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16 of 17 people found the following review helpful By Birdman on January 9, 2003
Format: Audio CD
This superb, live 1969 recording has such indomitable spirit and steady musicianship, I wonder why Sony took 33 years to release it. The program is a slice of history and the record of a musical occasion we may never see the likes of again. There are 26 songs here (30 if you count all the tunes in the final medley) and I couldn't find a bad one in the bunch. "Big River" is a stunning opener, and this particular rendition is one of the best I've heard. Cash's anecdotes of prison life, his visits to the Holy Land and memories of the combat zone during the height of the Vietnam War dovetail with powerful versions of "Last Night I Had the Strangest Dream," "The Ballad of Ira Hayes," and "Were You There When They Crucified my Lord." The upbeat songs are stunning too, from Carl Perkin's rendition of "Blue Suede Shoes," to a raucous performance of "A Boy Named Sue." The guest performances are all worthwhile, from The Statler Brother's nostalgic "Flowers on the Wall" to Maybelle Carter's take on "Wildwood Flower." While her vocals lag a half-beat behind the musicians, it adds even more poignance to the song. This is country, gospel and bluegrass of the first order performed by musical legends. The recording is clean and balanced for its era with a decent stereo soundstage to boot. The only negative is that once you hear it, you may hunger for the past, and that may hurt a little. But I'd rather hurt knowing that December 5, 1969 happened, and that someone had the good sense to archive this extraordinary event. One of my all-time top-100.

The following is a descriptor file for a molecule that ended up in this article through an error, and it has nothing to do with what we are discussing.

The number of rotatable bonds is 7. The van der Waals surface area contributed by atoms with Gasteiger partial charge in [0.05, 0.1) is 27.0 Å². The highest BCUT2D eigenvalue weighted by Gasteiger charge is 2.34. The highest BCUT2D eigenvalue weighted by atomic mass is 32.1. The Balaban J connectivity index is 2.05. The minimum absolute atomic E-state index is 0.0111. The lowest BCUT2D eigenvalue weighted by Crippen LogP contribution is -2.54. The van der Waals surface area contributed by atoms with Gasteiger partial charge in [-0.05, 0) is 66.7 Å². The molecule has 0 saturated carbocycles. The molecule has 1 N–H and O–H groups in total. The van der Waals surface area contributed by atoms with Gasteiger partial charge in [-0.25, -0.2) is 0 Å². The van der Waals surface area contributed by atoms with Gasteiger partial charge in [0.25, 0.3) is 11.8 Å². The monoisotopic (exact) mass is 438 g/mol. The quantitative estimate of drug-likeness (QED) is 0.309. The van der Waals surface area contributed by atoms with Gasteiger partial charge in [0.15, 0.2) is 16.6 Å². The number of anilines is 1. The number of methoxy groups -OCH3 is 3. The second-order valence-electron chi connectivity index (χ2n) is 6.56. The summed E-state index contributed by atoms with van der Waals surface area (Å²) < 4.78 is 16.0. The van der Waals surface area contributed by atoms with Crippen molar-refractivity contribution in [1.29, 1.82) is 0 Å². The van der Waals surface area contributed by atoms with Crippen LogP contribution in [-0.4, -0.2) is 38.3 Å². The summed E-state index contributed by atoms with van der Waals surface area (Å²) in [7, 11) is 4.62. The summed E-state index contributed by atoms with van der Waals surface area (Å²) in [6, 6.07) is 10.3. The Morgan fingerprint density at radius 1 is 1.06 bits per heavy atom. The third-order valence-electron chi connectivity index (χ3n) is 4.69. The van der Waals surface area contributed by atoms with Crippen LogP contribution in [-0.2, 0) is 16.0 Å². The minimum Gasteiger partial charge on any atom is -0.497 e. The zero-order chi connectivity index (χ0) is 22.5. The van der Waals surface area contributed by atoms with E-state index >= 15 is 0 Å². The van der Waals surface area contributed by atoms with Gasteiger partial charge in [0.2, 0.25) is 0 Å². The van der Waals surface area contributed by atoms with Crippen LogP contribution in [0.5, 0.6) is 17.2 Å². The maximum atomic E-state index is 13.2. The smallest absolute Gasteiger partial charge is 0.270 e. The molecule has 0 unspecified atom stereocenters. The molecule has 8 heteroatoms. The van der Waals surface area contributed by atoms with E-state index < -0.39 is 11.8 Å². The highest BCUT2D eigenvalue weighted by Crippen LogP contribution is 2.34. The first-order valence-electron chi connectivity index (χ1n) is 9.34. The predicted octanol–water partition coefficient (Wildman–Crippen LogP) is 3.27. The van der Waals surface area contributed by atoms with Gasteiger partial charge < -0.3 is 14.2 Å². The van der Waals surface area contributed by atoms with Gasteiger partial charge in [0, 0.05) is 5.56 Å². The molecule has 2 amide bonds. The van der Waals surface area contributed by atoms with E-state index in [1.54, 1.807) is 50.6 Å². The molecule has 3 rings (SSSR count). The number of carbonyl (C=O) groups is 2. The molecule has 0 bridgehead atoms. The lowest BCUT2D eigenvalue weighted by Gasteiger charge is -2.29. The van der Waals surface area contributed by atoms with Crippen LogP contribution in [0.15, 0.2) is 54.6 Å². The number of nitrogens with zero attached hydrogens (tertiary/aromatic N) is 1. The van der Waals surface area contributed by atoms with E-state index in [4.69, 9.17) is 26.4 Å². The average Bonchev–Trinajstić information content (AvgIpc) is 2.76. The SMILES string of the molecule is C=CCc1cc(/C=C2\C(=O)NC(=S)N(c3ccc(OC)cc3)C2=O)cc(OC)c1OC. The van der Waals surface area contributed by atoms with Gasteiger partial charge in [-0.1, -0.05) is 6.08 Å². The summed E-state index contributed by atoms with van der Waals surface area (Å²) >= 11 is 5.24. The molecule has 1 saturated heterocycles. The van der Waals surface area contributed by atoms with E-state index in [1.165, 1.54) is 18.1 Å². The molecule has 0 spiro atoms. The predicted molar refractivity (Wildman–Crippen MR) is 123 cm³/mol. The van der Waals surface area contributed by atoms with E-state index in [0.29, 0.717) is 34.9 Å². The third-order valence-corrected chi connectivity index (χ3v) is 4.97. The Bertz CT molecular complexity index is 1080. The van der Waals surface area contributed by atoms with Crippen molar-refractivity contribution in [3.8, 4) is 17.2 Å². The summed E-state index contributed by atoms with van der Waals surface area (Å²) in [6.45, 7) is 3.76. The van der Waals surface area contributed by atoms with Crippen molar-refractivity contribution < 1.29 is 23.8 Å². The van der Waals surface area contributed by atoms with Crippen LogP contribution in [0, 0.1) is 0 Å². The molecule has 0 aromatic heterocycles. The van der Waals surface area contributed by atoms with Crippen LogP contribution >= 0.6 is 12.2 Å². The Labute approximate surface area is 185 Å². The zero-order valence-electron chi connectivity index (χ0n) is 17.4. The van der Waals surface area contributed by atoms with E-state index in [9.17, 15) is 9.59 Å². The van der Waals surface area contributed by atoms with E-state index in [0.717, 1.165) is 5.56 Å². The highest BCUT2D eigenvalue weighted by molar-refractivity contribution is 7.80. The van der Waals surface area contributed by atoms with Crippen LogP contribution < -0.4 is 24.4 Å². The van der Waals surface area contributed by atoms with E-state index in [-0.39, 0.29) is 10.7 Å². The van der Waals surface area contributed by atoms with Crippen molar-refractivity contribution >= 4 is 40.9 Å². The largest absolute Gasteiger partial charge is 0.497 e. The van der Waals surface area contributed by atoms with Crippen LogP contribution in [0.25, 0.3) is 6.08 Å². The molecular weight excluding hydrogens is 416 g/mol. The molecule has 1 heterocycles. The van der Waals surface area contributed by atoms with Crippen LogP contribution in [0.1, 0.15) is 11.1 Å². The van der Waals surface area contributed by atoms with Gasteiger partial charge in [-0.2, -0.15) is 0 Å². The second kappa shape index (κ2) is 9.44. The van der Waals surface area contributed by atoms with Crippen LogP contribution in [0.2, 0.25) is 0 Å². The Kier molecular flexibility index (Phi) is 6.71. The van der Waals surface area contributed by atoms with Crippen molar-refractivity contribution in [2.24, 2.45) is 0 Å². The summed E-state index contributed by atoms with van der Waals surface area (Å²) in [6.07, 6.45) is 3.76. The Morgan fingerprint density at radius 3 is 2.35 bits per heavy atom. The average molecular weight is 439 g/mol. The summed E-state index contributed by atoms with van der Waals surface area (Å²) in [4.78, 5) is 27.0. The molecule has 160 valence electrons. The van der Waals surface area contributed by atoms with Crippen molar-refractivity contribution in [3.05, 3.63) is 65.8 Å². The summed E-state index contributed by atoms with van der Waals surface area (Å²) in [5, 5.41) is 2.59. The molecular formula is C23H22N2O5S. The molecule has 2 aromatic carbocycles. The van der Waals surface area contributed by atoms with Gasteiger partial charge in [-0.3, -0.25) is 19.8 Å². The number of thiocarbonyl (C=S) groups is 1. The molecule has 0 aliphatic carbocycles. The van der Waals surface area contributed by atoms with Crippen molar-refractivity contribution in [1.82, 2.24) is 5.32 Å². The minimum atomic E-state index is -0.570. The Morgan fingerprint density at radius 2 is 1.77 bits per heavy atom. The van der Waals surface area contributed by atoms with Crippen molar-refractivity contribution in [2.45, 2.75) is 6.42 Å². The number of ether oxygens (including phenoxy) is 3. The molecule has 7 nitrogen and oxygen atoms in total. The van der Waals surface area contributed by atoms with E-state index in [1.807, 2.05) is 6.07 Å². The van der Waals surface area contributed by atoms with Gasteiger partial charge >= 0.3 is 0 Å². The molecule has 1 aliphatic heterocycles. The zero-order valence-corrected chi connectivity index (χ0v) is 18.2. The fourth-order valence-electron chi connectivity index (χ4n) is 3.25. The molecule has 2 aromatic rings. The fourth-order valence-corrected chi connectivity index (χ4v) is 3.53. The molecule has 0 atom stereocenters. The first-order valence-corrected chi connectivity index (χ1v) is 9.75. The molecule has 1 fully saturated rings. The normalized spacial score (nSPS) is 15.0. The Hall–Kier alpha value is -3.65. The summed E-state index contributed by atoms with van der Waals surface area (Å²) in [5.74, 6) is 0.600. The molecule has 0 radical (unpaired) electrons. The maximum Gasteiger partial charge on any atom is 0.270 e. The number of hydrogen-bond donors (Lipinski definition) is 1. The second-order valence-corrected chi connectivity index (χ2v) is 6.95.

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8 of 9 people found the following review helpful By DJ Joe Sixpack HALL OF FAMETOP 500 REVIEWER on September 6, 2002
Format: Audio CD